4. Repeat this process for every part of the flow (form submissions, confirmation/thank you pages, error states).

5. Share with the people you work with – engineers, product managers, researchers.

6. Make revisions based on team feedback and user insights (through analytics or research).

CBDs don’t replace design. They’re done to save design and engineering time and effort. Sharing early and often allows you to switch gears if needed.

When providing feedback on CBDs/doing content crits, focus on:

  • Does the proposed content hierarchy make sense? Were you surprised by a specific block’s placement (overprioritized/not prioritized enough)?
  • Does the content hierarchy reflect key user needs?
  • How does this CBD help meet key business/product goals (like simplifying onboarding to reduce churn)?
  • Does the page provide too much, too little, or just enough information?
  • Does this content hierarchy raise any editorial (we don’t have enough people to write all this content or answer incoming questions), technical (we don’t have a Web Map Service Provider or a map component yet), or legal concerns (to show the closest business location on the map, we need to set tracking cookies to collect user data like their location which means we need to update our privacy policy)?

Copy first vs design first

You can absolutely have dedicated content design professionals on the team and still hear things like: “Lorem ipsum, team, let’s focus on the interface first, then we can get the content person to add the copy when the UI is finalized and we feel 100% confident about interactions and colors and button styles.”

This doesn’t help anyone but disproportionately harms content roles if we’re an afterthought rather than key members designing the experience with words together with visual designers and researchers. This is the main reason behind the discipline’s rebrand (content strategy → content design), becoming part of the design process, helping shape it with strategic content design.

CBDs vs PDDs vs Content hierarchy vs Wireframes vs Component mapping

  • Page Description Diagrams (PDDs) are similar to CBDs, but their main aim is helping with content production workflows/figuring out what needs to be written. Since these include the actual content that will exist on a live site, they’re usually done in a document format.
  • Content hierarchy or content layout are both valid terms you might encounter when looking at a CBD.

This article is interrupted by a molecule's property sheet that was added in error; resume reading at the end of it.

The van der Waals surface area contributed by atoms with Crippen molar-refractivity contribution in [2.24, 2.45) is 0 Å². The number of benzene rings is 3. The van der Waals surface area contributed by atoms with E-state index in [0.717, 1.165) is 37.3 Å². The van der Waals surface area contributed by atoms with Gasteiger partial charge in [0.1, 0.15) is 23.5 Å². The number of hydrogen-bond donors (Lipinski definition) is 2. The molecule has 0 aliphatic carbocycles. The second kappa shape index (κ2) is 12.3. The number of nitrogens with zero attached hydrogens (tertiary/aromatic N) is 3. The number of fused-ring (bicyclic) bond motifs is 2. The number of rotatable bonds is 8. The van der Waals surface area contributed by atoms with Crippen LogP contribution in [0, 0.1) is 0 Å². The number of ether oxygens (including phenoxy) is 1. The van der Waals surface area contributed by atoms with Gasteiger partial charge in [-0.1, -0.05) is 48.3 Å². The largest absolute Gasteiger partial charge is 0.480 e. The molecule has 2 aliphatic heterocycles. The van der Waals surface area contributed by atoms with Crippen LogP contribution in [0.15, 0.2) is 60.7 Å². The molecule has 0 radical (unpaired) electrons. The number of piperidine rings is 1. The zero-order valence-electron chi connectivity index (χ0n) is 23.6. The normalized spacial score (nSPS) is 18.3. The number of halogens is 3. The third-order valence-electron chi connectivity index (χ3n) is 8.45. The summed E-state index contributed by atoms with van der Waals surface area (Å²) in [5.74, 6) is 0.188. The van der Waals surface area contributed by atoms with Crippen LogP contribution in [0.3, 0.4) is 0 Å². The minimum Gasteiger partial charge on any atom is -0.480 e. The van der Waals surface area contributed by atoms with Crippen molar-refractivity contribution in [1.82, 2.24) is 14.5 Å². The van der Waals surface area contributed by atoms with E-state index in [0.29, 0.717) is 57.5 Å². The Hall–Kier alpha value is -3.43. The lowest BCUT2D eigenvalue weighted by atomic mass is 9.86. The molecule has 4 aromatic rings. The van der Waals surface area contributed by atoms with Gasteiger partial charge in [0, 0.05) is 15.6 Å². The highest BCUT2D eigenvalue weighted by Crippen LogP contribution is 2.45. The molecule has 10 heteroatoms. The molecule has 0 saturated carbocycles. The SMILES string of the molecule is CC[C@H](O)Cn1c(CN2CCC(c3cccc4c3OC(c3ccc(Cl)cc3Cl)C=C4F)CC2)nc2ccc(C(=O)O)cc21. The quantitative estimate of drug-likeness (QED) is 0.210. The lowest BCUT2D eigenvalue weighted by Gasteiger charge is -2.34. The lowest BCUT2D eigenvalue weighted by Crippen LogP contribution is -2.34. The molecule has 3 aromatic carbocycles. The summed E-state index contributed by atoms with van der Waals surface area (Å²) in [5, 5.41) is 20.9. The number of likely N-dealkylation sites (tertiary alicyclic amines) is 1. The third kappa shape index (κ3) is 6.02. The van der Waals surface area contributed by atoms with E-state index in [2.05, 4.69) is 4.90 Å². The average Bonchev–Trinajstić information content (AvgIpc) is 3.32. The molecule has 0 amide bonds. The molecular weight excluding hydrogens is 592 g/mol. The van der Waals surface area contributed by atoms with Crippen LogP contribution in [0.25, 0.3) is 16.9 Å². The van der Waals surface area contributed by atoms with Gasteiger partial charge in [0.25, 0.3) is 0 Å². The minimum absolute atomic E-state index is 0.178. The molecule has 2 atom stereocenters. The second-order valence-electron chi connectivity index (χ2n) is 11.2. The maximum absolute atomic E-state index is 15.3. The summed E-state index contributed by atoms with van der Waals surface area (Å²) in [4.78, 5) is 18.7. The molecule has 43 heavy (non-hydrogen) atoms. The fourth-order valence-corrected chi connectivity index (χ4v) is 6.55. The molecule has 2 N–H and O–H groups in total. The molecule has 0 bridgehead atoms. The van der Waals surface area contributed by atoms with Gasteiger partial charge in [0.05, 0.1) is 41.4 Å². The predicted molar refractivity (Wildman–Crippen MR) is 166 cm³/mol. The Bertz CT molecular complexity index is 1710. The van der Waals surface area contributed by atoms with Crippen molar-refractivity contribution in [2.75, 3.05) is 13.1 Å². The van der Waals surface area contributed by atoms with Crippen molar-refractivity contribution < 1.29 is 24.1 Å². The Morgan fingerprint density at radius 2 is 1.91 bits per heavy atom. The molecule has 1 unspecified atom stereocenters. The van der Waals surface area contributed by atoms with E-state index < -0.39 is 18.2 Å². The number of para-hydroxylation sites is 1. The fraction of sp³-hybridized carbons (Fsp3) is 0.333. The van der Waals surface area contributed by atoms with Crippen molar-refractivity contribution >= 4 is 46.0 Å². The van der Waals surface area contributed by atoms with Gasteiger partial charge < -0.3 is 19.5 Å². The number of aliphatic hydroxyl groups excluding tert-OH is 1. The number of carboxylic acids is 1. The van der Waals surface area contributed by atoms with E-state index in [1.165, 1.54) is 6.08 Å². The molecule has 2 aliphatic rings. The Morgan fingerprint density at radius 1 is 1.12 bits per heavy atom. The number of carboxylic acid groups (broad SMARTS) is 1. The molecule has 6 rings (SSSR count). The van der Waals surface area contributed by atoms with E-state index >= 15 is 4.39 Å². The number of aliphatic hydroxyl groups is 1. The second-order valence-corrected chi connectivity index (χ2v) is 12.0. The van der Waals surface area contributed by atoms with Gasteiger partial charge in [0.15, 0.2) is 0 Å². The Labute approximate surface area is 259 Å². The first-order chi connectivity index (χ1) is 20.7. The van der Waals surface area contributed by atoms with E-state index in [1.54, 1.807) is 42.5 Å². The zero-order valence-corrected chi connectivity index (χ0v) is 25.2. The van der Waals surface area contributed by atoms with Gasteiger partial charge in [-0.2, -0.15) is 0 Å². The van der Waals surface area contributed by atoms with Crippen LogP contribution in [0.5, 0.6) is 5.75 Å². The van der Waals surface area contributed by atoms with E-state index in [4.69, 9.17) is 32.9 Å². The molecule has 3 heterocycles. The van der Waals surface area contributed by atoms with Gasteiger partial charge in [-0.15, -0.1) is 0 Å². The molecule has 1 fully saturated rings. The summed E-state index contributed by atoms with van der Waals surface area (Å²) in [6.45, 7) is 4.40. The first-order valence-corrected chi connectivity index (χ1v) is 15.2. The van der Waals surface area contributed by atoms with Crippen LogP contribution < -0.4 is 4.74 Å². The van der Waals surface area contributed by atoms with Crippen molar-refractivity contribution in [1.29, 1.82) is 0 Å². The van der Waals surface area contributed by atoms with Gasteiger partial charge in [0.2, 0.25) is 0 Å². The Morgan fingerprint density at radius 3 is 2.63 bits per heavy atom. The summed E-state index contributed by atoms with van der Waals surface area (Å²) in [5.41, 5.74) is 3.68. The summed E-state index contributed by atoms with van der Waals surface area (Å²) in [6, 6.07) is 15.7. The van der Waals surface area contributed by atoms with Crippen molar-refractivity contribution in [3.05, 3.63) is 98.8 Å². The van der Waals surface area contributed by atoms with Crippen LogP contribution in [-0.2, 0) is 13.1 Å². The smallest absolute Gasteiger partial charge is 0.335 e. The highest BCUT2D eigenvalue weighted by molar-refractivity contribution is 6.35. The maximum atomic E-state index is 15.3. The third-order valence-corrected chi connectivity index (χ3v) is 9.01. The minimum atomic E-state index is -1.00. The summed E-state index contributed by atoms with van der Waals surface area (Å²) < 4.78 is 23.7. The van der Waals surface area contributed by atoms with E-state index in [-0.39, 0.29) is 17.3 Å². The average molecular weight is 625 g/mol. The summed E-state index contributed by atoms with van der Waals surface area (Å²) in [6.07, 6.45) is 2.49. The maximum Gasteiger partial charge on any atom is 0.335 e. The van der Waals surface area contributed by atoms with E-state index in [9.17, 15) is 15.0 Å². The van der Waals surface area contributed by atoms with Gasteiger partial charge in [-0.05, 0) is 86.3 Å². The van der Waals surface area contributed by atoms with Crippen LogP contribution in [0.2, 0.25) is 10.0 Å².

• Wireframes are the middle ground between content and visual design, often shown as clickable/interactive prototypes in Figma. Companies have different definitions of done for wireframes with some expecting them to be polished and ready for development. CBDs are not dev-ready 🙂
  • Component mapping is the furthest thing from CBDs on this list. This process, often referred to as block mapping in block-based building environments (like WordPress), includes creating a list of all current blocks/components (usually in Figma) and the new blocks/components they will be updated to in the future. Component changes may include visual updates (#FFFFFF is no longer our primary color, #E5E5E5 is) or functional updates (our updated interest calculator takes into consideration this new law).

Final thoughts

A common misconception about content designers is that we write a lot of words, create content, and generally add to the world/product. The opposite is more often true.

The term “content creators” implies the existence of content destroyers who are they where are they.

– a top tier tweet (rip) that I can’t find the source of
What being a content designer often feels like

I strongly feel that most of the value we bring is around all the words you don’t see that we advocated against. There is SO much content on the internet and many well-meaning stakeholders want to have ALL their team’s content visible to everyone, at all times because “it’s very important.”

I’ve used CBDs in all types of industries (education, finance, healthcare, manufacturing, tech), and while they’re not visually enticing, they:

  • help align (or spot any major misalignments between) internal and external stakeholders on key goals
  • lead to more productive conversations by focusing on high-level priorities rather than button colors, typography, or animations
  • make it easy for stakeholders to provide feedback (block #8 should be #1 or #2)
  • save budget/time/effort by allowing the team to pivot easily to an updated hierarchy or a new flow

To CBD, or not to CBD, there is no question. *puts money in cliché jar*

Further reading